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Marshall brings a deep understanding of the evolving legal, regulatory commercial landscape for media and entertainment companies, gained from working at leading industry players, according to a Vuulr press release. Marshall was previously general counsel and SVP of legal and business affairs at ESPN STAR Sports and a regional counsel for all lines of business in Australia, New Zealand and South-East Asia at The Walt Disney Company, with a focus on content licensing, including theatrical distribution, studio marketing and home entertainment. More recently, he was commercial director for Universal brand development, where he grew the character licensing business for NBCUniversal in Southeast Asia.

Vuulr launched in January 2019 as a global online content marketplace for film and TV rights that connects buyers with content sellers worldwide, providing both with a platform to negotiate and transact directly and securely. The company connects buyers and distributors regardless of time zone or geography, providing an opportunity to access an always-on, diverse selection of mainstream and niche content.

The Vuulr online sales platform currently features content from producers and distributors across the globe, comprising more than 23,000 titles/135,000 hours, across more than 60 genres and 70 languages. Vuulr aims to slash the cost, effort, and time involved in doing transactions for the industry, and licensing transactions on Vuulr close, on average, in 10 days, according to the company.

Hulu, Vice Media Ink First Content License Deal

Hulu and Vice Media  have signed their first-ever content licensing agreement. The pact — Viceland’s first SVOD partnership — begins June 8 and will increase Hulu’s library of unscripted programming with 15 series, including all past episodes of the Emmy nominated “Gaycation” and “Woman,” as well as, “F*ck, That’s Delicious.”

“Our viewers love watching thought-provoking reality series … and partnering with Viceland is yet another way we’re building … unscripted programming,” Lisa Holme, VP of content acquisition at Hulu. Said in a statement.

The deal makes Hulu the exclusive SVOD home to Oscar and two-time Emmy nominee Ellen Page’s “Gaycation,” feminist Gloria Steinem’s “Woman,” rapper-chef Action Bronson’s “F*ck, That’s Delicious,” and the meta-comedy, “What Would Diplo Do?,” starring James Van Der Beek as the titular music superstar. Other shows include: “Abandoned,” “Black Market,” featuring Michael K. Williams, “Bong Appétit,” “Cyberwar,” “Hamilton’s Pharmacopeia,” “Hate Thy Neighbor,” “Huang’s World” and “Weediquette.”

“Viceland is a key part of expanding on Vice’s ongoing commitment to create the most compelling and unique content young viewers can’t find anywhere else,” said president Guy Slattery.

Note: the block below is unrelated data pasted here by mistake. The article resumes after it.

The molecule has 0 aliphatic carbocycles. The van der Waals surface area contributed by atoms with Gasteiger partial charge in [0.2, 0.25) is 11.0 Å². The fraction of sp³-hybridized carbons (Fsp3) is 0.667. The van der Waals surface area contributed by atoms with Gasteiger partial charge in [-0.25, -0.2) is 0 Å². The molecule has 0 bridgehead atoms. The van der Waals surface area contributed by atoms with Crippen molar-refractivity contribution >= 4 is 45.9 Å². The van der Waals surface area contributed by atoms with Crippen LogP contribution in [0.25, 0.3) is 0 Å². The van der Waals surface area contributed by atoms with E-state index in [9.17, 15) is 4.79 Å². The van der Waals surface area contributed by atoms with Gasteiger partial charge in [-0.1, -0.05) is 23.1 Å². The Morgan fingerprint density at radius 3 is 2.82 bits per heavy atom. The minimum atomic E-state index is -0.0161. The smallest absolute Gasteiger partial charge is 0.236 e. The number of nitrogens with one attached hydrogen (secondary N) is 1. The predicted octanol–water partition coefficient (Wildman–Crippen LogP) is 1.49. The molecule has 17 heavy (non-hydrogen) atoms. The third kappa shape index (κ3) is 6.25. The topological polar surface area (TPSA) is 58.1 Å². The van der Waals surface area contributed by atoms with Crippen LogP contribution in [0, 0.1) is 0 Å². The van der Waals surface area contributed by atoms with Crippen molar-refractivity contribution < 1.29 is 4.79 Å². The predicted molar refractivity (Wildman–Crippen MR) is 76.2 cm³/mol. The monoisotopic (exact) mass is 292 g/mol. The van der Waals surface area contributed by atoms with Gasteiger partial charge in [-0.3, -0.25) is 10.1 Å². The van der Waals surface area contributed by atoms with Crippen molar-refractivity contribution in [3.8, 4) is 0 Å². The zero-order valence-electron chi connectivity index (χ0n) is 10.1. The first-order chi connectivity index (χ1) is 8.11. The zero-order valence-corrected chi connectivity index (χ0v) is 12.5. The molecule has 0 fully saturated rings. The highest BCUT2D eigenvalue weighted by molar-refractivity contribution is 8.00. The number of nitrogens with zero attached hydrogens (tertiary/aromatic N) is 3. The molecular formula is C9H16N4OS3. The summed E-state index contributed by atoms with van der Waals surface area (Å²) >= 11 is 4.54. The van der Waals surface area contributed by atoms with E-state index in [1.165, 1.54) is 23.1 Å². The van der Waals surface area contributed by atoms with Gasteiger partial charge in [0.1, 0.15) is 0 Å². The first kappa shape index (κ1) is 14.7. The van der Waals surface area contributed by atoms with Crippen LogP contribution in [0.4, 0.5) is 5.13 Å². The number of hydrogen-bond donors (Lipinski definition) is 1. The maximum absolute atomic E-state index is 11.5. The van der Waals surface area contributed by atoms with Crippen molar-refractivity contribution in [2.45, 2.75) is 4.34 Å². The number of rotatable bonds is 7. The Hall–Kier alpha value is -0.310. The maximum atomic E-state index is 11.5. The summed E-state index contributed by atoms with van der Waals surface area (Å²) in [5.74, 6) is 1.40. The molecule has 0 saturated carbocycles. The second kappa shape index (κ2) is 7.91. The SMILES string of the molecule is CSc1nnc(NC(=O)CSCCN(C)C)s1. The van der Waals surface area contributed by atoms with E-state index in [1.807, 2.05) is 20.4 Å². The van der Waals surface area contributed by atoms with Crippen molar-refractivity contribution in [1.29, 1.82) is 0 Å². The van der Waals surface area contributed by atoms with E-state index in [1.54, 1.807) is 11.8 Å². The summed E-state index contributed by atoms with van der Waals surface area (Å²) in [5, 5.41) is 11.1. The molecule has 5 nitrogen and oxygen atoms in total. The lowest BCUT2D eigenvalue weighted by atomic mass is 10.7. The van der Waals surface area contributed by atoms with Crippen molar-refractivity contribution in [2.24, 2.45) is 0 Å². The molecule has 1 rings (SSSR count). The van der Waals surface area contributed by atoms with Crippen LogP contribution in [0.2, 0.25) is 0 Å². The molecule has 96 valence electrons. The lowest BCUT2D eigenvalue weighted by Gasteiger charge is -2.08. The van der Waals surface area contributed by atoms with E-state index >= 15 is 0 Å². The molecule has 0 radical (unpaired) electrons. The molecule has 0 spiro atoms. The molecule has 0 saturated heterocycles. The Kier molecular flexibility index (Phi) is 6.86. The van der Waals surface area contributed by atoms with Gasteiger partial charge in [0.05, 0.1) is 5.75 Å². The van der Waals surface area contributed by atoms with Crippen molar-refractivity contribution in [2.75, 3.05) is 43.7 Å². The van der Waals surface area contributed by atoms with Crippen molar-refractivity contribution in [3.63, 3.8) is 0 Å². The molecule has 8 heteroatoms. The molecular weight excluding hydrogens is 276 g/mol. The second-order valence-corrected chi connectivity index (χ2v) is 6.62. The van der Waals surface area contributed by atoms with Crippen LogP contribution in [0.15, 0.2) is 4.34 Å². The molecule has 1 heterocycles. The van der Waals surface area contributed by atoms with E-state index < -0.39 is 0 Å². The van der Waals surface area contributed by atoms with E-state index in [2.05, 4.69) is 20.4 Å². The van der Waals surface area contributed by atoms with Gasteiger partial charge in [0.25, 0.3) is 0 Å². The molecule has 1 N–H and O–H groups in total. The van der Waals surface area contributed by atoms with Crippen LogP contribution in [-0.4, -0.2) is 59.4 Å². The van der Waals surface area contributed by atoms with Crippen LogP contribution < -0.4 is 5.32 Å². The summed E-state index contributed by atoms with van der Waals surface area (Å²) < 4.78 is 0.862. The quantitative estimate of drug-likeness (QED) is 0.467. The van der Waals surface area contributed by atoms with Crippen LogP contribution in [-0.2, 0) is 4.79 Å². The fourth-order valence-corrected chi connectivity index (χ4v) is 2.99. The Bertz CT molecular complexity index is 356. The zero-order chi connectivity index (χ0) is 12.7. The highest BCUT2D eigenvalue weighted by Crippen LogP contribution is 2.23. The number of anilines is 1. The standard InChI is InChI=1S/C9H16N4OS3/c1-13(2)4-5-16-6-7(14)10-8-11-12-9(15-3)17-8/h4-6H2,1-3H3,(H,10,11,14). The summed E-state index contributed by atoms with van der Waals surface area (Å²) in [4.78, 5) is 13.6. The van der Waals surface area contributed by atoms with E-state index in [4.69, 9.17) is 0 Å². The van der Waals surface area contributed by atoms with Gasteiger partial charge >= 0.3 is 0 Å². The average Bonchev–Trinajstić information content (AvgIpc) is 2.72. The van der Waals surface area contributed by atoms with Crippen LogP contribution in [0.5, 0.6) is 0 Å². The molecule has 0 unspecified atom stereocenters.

Launched in 2016, Viceland has produced hundreds of hours of original content reaches a young audience with lifestyle-focused series examining all elements of culture, from music, food, and fashion to technology, sex, drugs, and beyond.  The channel, while still in its infancy, has seen the second highest year-over-year growth across all of television among 18-49 viewers with a 26% lift.

Hulu Tops 20 Million Subs, Inks First Deal with DreamWorks Animation

Hulu May 2 announced it has surpassed 20 million subscribers in the United States. The tally, which puts the SVOD co-owned by Disney, Fox, Comcast and Time Warner about 36 million subs behind Netflix, was disclosed at a media presentation at the newly-named Hulu Theater at Madison Square Garden in New York.

Hulu said it has grown total engagement by more than 60%, with 78% of viewing taking place in the living room on connected TVs.

“Hulu is the complete TV experience for consumers, offering both live and on-demand programming and more consumer choice,” CEO Randy Freer said in a statement.

The service announced its first-ever license deal with DreamWorks Animation, becoming the exclusive streaming home for future DWA movies feature films, as well as library films. DWA had streamed exclusively through Netflix since 2013.

DWA was acquired by Comcast in 2016 for $3.6 billion.

Hulu will work with DreamWorks Animation Television to develop original kids and family series for exclusive streaming content based on DWA’s popular franchises and upcoming feature films. This marks the first time Hulu has partnered with a major studio in a multi-series commitment to debut original kids & family content.

The deal begins in 2019 with upcoming franchise films, How to Train Your Dragon: The Hidden World, The Boss Baby 2 and Trolls 2, in the pay-one window. It will also expand Hulu’s film offering in the coming years with a catalog of library films from the studio, including ShrekShrek 2 and Shark Tale, the first time DreamWorks Animation titles will become available to stream on Hulu.

DreamWorks Animation Television will also develop and produce the series, which will debut on Hulu beginning in 2020.